Playing around with Azure Stack HCI

Decided to have some fun with (nested) Microsoft Azure Stack HCI in my lab.

If you want to do the same, I’ve scripted most the stuff you need, so… maybe it will be useful.

Steps to prepare a brand new, shiny, nested Azure Stack HCI lab are (roughly):

  • prepare your (parent) Windows Server 2022 Hyper-V host (ensure enough resources are available)
    • it already hosts my Active Directory, DNS, DHCP, router, …,  VMs
    • everything will be saved locally to D:\AzureStackHCI
  • (optional) install Windows Admin Center (WAC) for easier management
    • download it and install with simple command:

  • obtain the Azure Stack HCI 60-day trial ISO image from here
  • make VHD(X) from the obtained ISO image:

    • note that I’m using Convert-WindowsImage.ps1 available here
    • which gives me nice, generalized Azure Stack HCI VHD(X), which we will “upgrade with things” and later use for VM creation
  • install prerequisites into VHD(X)
    • this one is fairly easy – install Windows roles and features directly to the VHD(X) itself:

    • NOTE: If you try to install the Hyper-V role later, it may fail as we’re running Azure Stack HCI on “normal” Windows Server, so it get’s confused with nested virtualization availability. With preinstaling it, we make sure it just works.
  • update VHD(X) with latest patches:

    • I have previously downloaded all the Azure Stack HCI patches available to D:\AzureStackHCI\Updates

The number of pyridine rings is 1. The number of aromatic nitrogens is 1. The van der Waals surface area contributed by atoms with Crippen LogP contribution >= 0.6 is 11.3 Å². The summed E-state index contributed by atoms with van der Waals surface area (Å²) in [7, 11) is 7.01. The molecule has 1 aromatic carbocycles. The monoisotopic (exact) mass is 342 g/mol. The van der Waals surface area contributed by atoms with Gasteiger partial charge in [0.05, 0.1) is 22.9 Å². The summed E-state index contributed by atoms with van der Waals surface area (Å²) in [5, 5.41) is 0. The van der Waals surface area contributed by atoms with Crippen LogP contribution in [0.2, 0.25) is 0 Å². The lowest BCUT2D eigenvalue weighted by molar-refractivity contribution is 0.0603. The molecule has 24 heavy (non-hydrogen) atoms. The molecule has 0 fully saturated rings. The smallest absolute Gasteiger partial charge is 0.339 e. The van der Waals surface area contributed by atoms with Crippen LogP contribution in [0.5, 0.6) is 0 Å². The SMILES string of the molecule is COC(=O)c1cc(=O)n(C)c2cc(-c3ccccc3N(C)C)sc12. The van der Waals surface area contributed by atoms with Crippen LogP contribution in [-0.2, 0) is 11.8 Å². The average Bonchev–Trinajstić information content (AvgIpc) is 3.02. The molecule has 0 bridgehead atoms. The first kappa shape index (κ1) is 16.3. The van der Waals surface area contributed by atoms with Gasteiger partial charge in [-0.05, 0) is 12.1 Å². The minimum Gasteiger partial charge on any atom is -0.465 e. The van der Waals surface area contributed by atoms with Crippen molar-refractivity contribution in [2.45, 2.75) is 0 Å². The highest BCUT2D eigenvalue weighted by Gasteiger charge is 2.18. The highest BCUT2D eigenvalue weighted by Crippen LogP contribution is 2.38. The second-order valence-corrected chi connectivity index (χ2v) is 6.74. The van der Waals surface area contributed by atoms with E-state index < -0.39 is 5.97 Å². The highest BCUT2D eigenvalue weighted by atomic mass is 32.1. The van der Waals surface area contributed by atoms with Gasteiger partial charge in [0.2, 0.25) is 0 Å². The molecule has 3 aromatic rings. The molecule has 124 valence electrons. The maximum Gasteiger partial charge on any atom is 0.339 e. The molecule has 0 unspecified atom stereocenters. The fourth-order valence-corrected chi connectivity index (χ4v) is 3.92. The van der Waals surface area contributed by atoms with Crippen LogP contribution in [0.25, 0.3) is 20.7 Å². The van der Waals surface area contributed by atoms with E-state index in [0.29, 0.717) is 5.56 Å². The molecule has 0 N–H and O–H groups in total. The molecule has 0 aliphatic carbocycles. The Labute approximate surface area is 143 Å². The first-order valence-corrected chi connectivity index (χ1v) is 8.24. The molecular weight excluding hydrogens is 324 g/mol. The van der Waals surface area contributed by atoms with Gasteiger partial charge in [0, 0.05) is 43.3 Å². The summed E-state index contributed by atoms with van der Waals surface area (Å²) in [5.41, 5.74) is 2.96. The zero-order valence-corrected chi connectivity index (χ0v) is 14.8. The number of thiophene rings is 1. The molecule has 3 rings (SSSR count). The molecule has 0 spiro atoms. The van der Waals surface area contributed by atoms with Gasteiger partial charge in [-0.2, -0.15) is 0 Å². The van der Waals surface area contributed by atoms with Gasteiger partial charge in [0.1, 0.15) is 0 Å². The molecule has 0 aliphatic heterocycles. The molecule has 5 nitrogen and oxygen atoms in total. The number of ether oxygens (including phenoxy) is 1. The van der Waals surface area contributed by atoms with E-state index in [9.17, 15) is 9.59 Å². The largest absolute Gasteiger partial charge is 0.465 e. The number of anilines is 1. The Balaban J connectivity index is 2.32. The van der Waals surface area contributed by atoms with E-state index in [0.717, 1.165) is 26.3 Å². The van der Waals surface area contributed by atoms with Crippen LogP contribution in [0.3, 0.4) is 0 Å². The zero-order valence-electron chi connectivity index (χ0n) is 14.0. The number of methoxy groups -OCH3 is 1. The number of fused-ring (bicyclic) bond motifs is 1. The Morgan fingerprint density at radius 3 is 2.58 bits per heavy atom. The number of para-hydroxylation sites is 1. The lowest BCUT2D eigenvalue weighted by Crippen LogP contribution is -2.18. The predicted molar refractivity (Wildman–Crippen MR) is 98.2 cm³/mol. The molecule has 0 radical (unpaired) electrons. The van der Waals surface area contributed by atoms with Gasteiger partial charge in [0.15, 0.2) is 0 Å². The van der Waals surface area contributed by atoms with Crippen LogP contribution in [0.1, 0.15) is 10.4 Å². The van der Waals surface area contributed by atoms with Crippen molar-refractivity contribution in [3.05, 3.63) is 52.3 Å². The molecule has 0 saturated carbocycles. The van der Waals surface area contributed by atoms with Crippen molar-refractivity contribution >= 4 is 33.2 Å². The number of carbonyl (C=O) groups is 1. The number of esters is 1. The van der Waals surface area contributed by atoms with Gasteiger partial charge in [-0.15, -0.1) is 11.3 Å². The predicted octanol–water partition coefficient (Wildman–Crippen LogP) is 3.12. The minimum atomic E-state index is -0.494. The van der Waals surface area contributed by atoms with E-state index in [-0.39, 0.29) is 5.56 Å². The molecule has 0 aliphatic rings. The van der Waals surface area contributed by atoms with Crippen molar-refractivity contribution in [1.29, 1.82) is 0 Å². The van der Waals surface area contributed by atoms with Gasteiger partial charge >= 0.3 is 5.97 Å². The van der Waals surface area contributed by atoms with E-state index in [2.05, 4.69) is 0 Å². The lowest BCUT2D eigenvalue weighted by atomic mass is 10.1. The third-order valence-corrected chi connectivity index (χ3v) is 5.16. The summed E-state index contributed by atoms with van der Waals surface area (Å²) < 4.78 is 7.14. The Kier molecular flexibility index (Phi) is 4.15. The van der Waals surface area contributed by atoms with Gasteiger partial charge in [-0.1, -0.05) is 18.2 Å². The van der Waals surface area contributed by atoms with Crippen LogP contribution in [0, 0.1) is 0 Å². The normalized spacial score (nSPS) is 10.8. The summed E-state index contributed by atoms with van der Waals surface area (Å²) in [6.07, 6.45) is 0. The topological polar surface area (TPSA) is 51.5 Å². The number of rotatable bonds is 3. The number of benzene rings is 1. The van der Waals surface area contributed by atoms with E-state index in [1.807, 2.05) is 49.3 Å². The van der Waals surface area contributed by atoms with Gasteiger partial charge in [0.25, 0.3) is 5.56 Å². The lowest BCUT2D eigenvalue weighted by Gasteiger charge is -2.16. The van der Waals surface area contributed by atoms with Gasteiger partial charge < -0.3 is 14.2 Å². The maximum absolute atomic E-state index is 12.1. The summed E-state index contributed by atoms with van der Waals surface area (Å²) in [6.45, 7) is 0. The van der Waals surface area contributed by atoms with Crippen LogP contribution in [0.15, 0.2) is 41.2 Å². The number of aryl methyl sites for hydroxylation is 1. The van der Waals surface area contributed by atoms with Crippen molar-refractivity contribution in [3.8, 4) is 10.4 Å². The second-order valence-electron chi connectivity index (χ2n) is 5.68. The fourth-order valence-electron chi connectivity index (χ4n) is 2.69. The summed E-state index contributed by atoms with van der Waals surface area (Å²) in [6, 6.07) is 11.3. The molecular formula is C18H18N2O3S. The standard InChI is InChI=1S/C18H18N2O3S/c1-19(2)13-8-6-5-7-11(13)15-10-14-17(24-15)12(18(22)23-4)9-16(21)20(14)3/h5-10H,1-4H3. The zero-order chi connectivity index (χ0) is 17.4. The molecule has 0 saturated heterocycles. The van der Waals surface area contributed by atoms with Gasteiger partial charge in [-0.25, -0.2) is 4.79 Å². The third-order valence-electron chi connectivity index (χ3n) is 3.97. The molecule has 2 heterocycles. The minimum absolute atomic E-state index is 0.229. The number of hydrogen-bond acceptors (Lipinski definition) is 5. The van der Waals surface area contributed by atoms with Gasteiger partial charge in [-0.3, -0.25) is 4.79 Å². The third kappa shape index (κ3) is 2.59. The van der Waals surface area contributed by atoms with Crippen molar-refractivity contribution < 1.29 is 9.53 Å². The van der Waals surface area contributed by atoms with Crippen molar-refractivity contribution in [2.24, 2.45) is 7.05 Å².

• add Unattend.xml to handle the “set password at first login issue”
    • it annoys me that I need to set up the initial password, so… simple Unattend.xml file, injected into VHD(X) should take care of this:

    • NOTE: Make sure you don’t use clear-text passwords in Unattend.xml file!
  • create Azure Stack HCI VMs
    • I’m creating two VMs from our prepared VHD(X), with a couple of additional data disks, few network adapters for different purposes, nested virtualization enabled, etc.:

  • set node networking, join them to the domain, prepare for cluster (by using PowerShell Direct):

  • create the Azure Stack HCI cluster:

  • register (optional) the Azure Stack HCI cluster:

  • create CSV(s) and virtual switches for child workloads (but add nodes/cluster to WAC before, if not using PowerShell)

  • play around with your new cluster
  • (optional) clean all/redeploy if needed:

And now you have fully functional, nested, 2-node Azure Stack HCI cluster – nothing too fancy, but you can extend it how you wish! 😊

You can begin exploring the Azure Stack HCI itself, use it with Azure Arc, or perhaps install AKS on Azure Stack HCI and play around with it. Or something else.

Cheers!

P.S. You can use these scripts also for stuff other than Azure Stack HCI, of course! 😉
P.P.S. Code is also available on my GitHub page.

Deploying Kubernetes on top of Azure Stack (Development Kit)

If you had a chance to deploy Azure Stack or Azure Stack Development Kit (ASDK) in your environment, maybe you’ve asked yourself “OK, but what should I do with it now?“.

Well, one of many things you “can do with it” is offer your users to deploy Kubernetes clusters on top of it (at least, that was what I did the other day… on my ASDK deployment) – in short, official documentation has you pretty much covered. I know, Azure enables it as well… and the process here is similar, or – the same.

The main thing you have to decide at the beginning, is if you’ll use Azure AD or ADFS for identity management (the same as with Azure Stack deployment, if you remember, from my previous posts). Why – because the installation steps differ a bit.